Richard Burt. Licensed by Authority: Ben Jonson and the Discourse of Censorship.Ithaca: Cornell UP, 1993

Craig Bernthal


Richard Burt‘s book adds another voice to recent studies of censorship in the Renaissance, the most substantial of which
belong to Annabel Patterson, Leeds Barroll, and Philip Finkelpearl. Burt‘s argument is that previous studies have
tended to regard censorship “in monolithic, narrow terms, defining it exclusively as a negative exercise of power centered in the court”. He describes the work of Annabel Patterson and Philip Finkelpearl as “ahistorical”, mainly because it frames the discussion of early modern censorship in terms of free speech vs. censorship — authors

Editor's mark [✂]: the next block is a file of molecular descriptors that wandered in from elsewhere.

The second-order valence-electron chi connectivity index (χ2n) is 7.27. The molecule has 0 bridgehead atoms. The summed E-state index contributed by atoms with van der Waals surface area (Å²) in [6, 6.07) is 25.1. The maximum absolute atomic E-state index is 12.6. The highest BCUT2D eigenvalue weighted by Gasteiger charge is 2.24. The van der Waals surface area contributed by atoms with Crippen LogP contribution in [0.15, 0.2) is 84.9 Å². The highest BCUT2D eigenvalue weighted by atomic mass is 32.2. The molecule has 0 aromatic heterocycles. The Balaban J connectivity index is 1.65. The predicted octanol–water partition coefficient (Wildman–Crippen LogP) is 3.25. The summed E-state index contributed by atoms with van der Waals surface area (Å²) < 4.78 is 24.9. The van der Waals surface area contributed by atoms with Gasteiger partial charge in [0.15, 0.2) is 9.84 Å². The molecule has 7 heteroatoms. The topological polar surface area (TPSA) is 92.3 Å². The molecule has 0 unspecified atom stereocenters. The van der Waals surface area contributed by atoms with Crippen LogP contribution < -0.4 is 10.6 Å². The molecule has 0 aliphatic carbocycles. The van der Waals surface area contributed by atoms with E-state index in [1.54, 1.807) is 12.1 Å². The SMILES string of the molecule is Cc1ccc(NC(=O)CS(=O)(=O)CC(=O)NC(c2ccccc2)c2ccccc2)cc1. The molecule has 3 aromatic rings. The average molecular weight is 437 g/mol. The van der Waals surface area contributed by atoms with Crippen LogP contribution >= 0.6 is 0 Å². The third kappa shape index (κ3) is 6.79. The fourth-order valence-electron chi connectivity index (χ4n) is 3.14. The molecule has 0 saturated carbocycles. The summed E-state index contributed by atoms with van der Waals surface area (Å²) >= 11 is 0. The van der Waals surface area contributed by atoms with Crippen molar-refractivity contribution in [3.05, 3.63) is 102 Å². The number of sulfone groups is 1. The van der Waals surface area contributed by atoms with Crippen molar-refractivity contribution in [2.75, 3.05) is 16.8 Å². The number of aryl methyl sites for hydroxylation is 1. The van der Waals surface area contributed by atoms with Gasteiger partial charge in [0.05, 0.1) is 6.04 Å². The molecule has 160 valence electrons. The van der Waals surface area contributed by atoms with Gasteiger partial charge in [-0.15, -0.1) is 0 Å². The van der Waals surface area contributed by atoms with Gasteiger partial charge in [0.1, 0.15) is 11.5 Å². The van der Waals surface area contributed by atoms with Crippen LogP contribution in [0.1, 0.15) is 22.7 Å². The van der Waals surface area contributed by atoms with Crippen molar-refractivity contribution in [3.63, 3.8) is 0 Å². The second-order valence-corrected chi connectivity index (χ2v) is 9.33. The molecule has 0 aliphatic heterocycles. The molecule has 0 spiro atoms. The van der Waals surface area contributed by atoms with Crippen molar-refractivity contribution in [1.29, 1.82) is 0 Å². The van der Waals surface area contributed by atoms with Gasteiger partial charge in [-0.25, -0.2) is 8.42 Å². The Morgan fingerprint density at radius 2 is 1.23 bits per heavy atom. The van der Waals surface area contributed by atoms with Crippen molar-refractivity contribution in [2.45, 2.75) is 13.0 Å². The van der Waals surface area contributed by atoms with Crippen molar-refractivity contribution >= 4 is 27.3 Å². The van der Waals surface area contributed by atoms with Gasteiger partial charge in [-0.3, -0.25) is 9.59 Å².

attempting, in one way or another, to speak freely and dodge censorship entirely. This is a way of thinking, Burt
claims, which did not occur to early modern English playwrights; rather, for them censorship was a given.


English Language; English


Copyright (c) 1998 Craig Bernthal

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